That Violent Corridor: Assam
If the month of June 2012 was for displacement of people in the North-Eastern state of Assam due to floods, the month of July 2012 did not bring any relief but more cruelty; not by the nature but yours truly – human beings.
The reports of the ruthless visceral-mob of local goons molesting a teenage girl in Guwahati were not yet relieved and there are these reports of violent clashes pitching in the Kokrajhar region of the state, displacing the human life in greater numbers. The state of Assam is governed by the Indian National Congress and Tarun Gogoi is the head of the Government, the CM. The clash is between the illegal immigrants from Bangladesh and indigenous Bodo tribe and originated in the Bodoland area (BTAD).
Assam is the part of North East India, a region that is connected with the rest of the country through a narrow stretch of land, approximately 30 Km in width, called The Siliguri Corridor. The Kingdom of Bhutan lies in the north, Nepal in the North-West and Bangladesh on the south of the corridor. Not only Assam but the other six of the Seven Sister states – Arunachal Pradesh, Meghalaya, Manipur, Mizoram, Nagaland and Tripura are also connected to the rest of the country only through this narrow corridor.
Hence, this piece of land is very important and highly sensitive for India.
Kokrajhar and Dhubri are the two districts in Assam that connects Siliguri Corridor with North East India. The districts of Hailakandi, Goalpara, Dhubri, Barpeta etc. consists number of illegal immigrants with their major population in Dhubri, making Kokrajhar as their next favorite. After the formation of Bodoland Territorial Council (BTC) the growth of the region, especially Kokrajhar, has sky-rocketed with the help of the Central Government’s policies of deploying funds for development. The growth in development has further urged the illegal immigrants to migrate from Bangladesh to Bodoland. The control over the district of Kokrajhar will also give the illegal immigrants the out-and-out control over the Siliguri Corridor which is the means of transport of the livelihood for the people of the North Eastern States. (See map here)
This, therefore, is the main reason behind this ethnic clash in Kokrajhar & Chirang and it is highly indispensable for the Gogoi Administration to address the issue before it stretches further creating an unrest situation in the entire North Eastern region.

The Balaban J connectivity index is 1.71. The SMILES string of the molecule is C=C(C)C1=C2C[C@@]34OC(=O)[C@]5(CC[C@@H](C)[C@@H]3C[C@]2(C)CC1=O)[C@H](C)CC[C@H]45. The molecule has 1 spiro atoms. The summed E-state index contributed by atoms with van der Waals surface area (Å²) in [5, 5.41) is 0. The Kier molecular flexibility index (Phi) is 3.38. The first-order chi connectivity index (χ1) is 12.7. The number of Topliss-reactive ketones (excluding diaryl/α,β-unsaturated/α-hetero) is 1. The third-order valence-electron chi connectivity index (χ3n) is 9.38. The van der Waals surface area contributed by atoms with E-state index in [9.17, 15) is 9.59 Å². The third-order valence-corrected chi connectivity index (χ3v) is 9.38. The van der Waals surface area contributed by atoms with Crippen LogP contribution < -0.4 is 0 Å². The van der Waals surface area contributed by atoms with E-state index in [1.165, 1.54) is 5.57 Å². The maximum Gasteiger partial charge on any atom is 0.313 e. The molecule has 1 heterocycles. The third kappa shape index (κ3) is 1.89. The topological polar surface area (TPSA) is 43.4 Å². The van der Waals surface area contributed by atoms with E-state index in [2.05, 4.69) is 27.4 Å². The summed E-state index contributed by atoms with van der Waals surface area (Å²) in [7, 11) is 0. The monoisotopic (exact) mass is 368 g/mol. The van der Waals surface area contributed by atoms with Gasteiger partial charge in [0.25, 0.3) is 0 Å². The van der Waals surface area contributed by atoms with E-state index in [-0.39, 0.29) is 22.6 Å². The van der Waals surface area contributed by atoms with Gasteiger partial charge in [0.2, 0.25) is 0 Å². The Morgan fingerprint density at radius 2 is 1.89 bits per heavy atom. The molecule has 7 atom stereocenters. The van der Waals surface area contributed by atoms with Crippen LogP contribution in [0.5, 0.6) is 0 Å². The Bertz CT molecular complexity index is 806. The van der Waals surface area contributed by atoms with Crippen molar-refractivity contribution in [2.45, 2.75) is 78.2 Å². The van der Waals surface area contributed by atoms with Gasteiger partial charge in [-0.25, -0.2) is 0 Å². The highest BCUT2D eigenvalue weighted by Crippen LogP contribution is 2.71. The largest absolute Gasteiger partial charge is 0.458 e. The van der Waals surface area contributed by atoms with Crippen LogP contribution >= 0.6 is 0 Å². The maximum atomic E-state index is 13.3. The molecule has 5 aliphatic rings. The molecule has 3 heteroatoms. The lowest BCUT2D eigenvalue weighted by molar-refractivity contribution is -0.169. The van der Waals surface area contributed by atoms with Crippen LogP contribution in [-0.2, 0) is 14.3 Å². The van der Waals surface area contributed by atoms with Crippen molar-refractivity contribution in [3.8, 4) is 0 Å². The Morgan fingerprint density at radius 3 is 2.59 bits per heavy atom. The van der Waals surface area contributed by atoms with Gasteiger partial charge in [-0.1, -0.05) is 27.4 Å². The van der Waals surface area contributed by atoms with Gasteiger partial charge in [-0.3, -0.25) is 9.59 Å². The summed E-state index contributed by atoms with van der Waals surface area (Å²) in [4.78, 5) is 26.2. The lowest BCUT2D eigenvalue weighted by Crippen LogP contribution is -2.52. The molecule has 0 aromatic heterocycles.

The mainstream media and the Hindu Rightists were quick to tag the clash as the ‘communal violence’ and further concomitant the word ‘riot’, making it more sensational and depicting the Hindu community as the victim of situation. The clash, began to be reported as the violence between the Bodo Hindus and Bengali peaking Muslims and thus, one just wondered if it is a situation that occurred in Gujarat a decade ago. The Internet-Hindus, the term demarcated for the Hindu Rightists on internet by the Deputy Editor and a prime time anchor of the news network CNN-IBN, Sagarika Ghose, were too quick to trend #AssamRiots on the micro blogging site Twitter and it is still trending.
However, as the media earnestly focused their lenses on the clash it is now being reported as the ‘ethnic-riot’ and not that the communal. One has to agree that the violent clashes cannot be justified irrespective of the reason behind the en-flame, region, and religion and that the administration is expected to control such clashes at the earliest, preventing the loss of life and property. The Gogoi administration was expected to act more effectively earlier than just taking the responsibility later.
Also, it is vital to remark here that the state of Assam has a violent past and the issue is complex. Today the clash might be between the Bodo tribe and the illegal immigrants; however, typically the basic issue has always been between the Bodos and non-Bodos which include anyone else from any community and religion. Also, another intricacy is that the Indian Bengali speaking Muslims are also generalized to be illegal immigrants from Bangladesh due to the similarities between their language, culture and religion – making it difficult for the administrations to asses who really are illegal immigrants.
Nevertheless, it is worth mentioning that how different is the ‘ethnic clash’ in Assam from the ‘communal riots’ that sadly occurred in different parts of the country in the darkest past.
The clash at present is due to the tribal issue and not a communal issue between two religious communities in India as is (was) being projected by the section of media and Rightist politicos, to score brownie points over the ruling political party in Assam and at the Centre.
Also, as reported by the Times of India, this ethnic clash has no bar over any specific community and therefore it is the time for all of us, Indians, from diversified communities and backgrounds to come together and not point fingers at our own-selves under (any)-Rightist political influence.
This piece first appeared on GauravPandhi.wordpress.com
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